Georgia Tech Cools FPGA by Pumping Water Through Chip Silicon

water cooling inside silicon

Custom water cooling is the most popular cooling technique for overclockers at HWBOT nowadays. Based on numbers from August and September, 50% of the overclocking results on Haswell-E and 22% of the results on Skylake are with the processor cooled by water cooling. Usually you would build a custom cooling setup from water blocks, pumps, and radiators, but at the Georgia Tech university, that's not good enough.

Georgia Tech graduate student Tom Sarvey is using microfluidic passages cut directly into the backsides of FPGA devices, a few hundred microns away from where the transistors are operating. He achieves 60% lower temperatures compared to air cooling, going from 60°C to 24°C with 20°C liquid. The technology is quite disruptive as the research is believed to be the first example of liquid cooling directly on an operating high-performance CMOS chip.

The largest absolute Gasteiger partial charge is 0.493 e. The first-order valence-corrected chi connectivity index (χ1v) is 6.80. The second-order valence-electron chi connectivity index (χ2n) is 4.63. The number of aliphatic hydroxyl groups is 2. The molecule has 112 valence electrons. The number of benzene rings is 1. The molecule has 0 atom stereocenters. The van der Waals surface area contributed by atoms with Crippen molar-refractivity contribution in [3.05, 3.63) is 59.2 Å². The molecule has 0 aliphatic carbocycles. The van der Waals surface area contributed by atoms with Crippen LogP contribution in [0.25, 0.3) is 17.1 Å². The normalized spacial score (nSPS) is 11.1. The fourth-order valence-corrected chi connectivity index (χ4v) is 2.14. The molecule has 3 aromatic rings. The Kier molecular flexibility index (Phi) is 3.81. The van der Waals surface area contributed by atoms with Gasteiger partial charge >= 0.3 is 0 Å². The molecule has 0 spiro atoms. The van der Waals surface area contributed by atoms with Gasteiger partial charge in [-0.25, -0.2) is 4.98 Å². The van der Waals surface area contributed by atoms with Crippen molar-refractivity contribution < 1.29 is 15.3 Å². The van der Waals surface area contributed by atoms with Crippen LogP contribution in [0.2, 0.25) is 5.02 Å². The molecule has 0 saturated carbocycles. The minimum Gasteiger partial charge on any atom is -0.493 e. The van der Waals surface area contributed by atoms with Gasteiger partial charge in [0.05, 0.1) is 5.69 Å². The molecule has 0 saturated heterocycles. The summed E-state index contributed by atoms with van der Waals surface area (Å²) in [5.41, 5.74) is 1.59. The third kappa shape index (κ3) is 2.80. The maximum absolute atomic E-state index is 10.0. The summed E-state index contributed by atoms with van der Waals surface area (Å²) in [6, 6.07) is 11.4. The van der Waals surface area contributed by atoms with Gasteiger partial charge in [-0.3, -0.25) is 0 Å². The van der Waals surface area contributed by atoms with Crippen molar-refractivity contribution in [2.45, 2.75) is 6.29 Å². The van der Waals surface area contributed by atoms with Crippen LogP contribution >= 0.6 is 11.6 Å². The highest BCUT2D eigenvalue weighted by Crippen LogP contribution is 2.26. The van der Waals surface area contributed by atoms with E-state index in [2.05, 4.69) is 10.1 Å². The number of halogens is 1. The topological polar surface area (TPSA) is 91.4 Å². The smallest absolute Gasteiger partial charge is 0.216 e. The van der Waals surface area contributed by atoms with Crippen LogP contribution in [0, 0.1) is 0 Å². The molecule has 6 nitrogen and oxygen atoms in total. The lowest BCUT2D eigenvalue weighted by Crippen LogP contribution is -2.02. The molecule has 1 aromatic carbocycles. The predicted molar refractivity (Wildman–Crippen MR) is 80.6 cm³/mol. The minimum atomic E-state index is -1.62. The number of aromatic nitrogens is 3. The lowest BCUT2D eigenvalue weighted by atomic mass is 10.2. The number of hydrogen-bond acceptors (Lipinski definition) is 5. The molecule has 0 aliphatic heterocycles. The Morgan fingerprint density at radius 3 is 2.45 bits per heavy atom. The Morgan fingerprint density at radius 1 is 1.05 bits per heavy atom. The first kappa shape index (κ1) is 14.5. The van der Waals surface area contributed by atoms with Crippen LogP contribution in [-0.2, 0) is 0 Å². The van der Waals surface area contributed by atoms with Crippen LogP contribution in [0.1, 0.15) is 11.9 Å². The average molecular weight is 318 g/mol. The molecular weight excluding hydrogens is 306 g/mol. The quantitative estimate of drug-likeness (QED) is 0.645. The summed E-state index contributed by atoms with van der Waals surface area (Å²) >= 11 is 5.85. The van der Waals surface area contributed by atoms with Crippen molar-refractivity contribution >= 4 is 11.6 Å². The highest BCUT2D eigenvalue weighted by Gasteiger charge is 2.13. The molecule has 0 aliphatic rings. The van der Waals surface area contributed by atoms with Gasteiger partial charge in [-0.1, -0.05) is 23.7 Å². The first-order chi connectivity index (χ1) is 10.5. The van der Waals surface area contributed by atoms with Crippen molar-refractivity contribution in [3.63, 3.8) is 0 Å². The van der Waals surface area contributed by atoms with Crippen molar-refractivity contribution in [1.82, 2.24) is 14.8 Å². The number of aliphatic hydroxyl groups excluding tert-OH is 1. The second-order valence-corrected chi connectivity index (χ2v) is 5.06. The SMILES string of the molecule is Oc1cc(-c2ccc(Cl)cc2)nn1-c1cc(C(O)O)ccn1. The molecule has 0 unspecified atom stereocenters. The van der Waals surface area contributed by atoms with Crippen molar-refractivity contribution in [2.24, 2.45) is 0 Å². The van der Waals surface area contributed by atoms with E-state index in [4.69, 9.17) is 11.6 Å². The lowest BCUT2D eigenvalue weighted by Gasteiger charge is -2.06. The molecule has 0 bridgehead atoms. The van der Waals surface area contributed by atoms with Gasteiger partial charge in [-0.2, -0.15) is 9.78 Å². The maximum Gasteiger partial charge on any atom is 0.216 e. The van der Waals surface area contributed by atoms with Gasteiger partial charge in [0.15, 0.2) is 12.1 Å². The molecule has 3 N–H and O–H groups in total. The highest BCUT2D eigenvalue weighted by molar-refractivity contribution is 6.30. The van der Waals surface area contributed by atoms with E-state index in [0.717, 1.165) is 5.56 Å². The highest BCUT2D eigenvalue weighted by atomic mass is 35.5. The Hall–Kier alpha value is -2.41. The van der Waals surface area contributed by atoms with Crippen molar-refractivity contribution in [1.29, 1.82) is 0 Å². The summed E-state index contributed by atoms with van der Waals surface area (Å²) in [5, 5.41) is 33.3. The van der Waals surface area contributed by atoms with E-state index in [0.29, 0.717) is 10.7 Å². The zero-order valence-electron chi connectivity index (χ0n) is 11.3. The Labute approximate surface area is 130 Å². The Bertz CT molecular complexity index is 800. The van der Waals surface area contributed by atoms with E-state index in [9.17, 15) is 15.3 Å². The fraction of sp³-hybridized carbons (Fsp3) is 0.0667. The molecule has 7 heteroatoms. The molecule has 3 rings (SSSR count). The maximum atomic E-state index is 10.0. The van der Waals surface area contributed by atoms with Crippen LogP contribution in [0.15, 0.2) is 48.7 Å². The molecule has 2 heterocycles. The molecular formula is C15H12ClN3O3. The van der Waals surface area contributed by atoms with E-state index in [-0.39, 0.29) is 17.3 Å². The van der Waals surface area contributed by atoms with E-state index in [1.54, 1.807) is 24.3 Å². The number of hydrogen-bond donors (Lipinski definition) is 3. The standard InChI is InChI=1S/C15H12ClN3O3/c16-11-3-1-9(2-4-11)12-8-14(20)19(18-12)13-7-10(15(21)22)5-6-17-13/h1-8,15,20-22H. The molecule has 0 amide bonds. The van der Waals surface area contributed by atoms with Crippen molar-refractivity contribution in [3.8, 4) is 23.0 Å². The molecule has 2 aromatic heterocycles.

The cooling research was funded by DARPA’s (Defense Advanced Research Projects Agency) Microsystems Technology Office, through the ICECOOL program. For more information, check out the article at

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